You’ve probably heard of interval training – workouts in which you alternate periods of high-intensity exercise with low-intensity recovery period. This type of exercise increases fitness and burns more calories over a short period of time than doing the same thing for your entire workout. High-intensity exercise is activity performed at 8-10 RPE (rated perceived exertion) or 90-95% of your maximum heart rate.
You can achieve interval training using various mode (running, biking, rowing, stepper), but for this article, I want to discuss running sprint intervals. Before I start, it’s important to state that interval training is tough. If you are new to running, you should spend a few weeks building your stamina with cardio workouts before adding interval training to your routine.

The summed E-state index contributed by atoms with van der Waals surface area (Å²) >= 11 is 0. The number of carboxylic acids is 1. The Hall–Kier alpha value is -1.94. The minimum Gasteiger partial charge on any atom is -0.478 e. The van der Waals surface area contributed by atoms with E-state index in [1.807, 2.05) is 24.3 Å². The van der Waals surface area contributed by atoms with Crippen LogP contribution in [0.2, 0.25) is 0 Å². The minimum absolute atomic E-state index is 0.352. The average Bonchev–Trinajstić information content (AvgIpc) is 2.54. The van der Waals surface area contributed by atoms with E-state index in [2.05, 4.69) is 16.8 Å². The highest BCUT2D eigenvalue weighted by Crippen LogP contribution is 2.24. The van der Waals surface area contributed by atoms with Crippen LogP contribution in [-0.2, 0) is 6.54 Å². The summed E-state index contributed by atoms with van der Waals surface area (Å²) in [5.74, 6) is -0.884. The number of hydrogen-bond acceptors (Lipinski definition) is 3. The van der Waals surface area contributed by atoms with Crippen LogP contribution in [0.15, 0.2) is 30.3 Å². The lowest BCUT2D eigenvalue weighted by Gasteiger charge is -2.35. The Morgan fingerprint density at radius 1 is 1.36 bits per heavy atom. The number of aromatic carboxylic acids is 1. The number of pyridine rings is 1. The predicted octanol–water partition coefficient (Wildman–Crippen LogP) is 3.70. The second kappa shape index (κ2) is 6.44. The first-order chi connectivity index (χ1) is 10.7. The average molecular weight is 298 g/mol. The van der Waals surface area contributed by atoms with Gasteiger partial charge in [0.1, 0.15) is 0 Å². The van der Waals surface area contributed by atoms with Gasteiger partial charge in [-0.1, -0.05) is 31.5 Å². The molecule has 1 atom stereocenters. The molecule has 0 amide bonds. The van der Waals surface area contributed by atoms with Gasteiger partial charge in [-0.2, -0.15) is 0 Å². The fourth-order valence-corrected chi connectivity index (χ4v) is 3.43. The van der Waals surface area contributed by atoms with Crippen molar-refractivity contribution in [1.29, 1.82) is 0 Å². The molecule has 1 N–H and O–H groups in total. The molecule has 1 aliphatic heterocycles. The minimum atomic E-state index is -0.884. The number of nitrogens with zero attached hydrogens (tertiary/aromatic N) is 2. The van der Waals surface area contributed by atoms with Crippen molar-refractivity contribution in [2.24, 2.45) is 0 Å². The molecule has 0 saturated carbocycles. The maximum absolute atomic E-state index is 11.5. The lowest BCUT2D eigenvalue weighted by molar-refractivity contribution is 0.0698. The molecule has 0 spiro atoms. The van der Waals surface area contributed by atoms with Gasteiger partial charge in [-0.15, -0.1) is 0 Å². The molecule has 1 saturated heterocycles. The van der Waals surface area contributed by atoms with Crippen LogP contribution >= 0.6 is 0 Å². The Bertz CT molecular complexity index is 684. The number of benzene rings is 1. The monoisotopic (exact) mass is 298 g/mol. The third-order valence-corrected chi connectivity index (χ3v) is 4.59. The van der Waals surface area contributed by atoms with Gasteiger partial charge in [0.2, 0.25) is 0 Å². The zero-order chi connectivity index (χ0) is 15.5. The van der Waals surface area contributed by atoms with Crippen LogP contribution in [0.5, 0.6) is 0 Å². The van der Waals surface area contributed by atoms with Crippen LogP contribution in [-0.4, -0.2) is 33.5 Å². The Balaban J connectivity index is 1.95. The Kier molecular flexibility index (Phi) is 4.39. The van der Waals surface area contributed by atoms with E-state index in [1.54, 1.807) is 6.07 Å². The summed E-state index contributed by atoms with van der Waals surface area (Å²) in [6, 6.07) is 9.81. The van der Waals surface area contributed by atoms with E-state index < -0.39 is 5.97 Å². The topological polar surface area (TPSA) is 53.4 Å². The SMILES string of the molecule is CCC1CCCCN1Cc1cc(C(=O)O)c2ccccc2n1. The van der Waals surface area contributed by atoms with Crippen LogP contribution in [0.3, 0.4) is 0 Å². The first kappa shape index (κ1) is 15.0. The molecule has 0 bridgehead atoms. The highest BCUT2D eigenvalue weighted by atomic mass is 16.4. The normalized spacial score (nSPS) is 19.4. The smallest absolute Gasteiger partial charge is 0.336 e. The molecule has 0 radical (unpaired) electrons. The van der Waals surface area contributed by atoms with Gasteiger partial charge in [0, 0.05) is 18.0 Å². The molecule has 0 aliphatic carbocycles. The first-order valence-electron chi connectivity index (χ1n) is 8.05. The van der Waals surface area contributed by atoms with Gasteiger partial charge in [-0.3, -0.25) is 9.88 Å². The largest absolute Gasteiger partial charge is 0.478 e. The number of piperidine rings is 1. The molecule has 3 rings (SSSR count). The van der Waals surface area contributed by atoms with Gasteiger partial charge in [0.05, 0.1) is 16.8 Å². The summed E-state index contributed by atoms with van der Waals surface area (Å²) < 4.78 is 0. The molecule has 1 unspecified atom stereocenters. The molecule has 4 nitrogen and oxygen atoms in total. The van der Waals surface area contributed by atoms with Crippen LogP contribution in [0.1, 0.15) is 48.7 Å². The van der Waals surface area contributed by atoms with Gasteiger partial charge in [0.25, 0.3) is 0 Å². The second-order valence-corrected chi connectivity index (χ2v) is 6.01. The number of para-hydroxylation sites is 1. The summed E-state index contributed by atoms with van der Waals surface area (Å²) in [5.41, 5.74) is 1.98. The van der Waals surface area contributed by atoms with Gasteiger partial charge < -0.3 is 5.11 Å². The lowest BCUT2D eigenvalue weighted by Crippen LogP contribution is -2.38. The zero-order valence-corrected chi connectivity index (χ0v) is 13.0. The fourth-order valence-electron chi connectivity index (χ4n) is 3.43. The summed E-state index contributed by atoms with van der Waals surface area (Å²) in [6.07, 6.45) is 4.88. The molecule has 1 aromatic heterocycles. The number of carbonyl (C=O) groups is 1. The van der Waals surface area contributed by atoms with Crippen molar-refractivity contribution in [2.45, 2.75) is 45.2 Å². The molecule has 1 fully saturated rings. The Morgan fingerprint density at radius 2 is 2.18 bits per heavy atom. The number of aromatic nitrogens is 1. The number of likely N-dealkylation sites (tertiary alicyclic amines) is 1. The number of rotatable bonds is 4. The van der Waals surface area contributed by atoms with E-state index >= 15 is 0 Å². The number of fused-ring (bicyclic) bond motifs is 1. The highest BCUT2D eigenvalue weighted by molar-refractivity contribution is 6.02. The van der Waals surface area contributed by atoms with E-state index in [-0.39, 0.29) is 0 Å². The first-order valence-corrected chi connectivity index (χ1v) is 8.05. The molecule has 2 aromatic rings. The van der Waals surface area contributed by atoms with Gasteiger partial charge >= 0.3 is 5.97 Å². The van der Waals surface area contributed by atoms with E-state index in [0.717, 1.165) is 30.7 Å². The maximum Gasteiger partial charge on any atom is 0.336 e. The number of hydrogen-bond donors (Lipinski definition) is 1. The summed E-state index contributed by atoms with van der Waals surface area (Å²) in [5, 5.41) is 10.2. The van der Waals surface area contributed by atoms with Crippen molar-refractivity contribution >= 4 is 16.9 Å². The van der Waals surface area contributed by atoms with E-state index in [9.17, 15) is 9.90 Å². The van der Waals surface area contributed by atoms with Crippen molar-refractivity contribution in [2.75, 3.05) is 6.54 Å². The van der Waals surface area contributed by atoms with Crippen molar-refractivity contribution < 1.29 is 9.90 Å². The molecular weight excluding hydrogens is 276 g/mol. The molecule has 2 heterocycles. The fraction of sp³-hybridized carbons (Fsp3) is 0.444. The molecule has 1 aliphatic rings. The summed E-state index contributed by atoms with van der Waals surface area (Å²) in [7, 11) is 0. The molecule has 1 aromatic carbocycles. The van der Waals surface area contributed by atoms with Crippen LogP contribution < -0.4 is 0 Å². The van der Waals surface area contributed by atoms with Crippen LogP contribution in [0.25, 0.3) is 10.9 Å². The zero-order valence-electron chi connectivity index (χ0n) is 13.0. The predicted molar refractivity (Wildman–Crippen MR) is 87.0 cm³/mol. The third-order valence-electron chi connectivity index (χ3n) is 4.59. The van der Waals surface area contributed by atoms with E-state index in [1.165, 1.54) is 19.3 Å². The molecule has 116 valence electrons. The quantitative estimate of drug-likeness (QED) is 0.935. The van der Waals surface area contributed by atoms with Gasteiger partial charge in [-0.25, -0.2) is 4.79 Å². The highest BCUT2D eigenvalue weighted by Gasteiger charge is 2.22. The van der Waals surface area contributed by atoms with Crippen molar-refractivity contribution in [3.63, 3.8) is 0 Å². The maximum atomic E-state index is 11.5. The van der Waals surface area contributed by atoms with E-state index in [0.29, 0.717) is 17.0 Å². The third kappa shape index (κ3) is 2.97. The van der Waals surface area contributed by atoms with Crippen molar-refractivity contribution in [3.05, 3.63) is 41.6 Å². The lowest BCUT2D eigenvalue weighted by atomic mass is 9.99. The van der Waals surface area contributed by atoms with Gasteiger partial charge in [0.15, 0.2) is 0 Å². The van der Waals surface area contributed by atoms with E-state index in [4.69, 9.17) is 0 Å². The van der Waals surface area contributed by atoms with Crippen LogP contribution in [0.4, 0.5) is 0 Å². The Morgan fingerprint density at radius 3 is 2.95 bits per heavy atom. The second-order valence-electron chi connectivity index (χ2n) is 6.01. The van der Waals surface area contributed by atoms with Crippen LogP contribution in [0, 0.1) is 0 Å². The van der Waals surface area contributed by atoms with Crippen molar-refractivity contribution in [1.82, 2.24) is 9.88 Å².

Be sure to include a warm-up and a cool-down. To increase intensity, adding an incline is safer for your joints than running all out. Do 15-60 second sprints with 1-4 minute recoveries. The shorter the sprint, the shorter the recovery time between sprints. Start with at least four minutes total sprint time during a workout and no more than ten minutes. Perform sprint interval training once or twice a week with at least 48 hours between these workouts.
- 30 seconds sprint/90 seconds recover
- 30 seconds sprint/60 seconds recover
- 30 seconds sprint/30 seconds recover
- 30 seconds sprint/30 seconds recover, 1 minute sprint/1 minute recover, 2 minutes sprint/2 minutes recover, 4 minutes sprint/4 minutes recover, 2 minutes sprint/2 minutes recover, 1 minute sprint/1 minute recover, 30 seconds sprint/30 seconds recover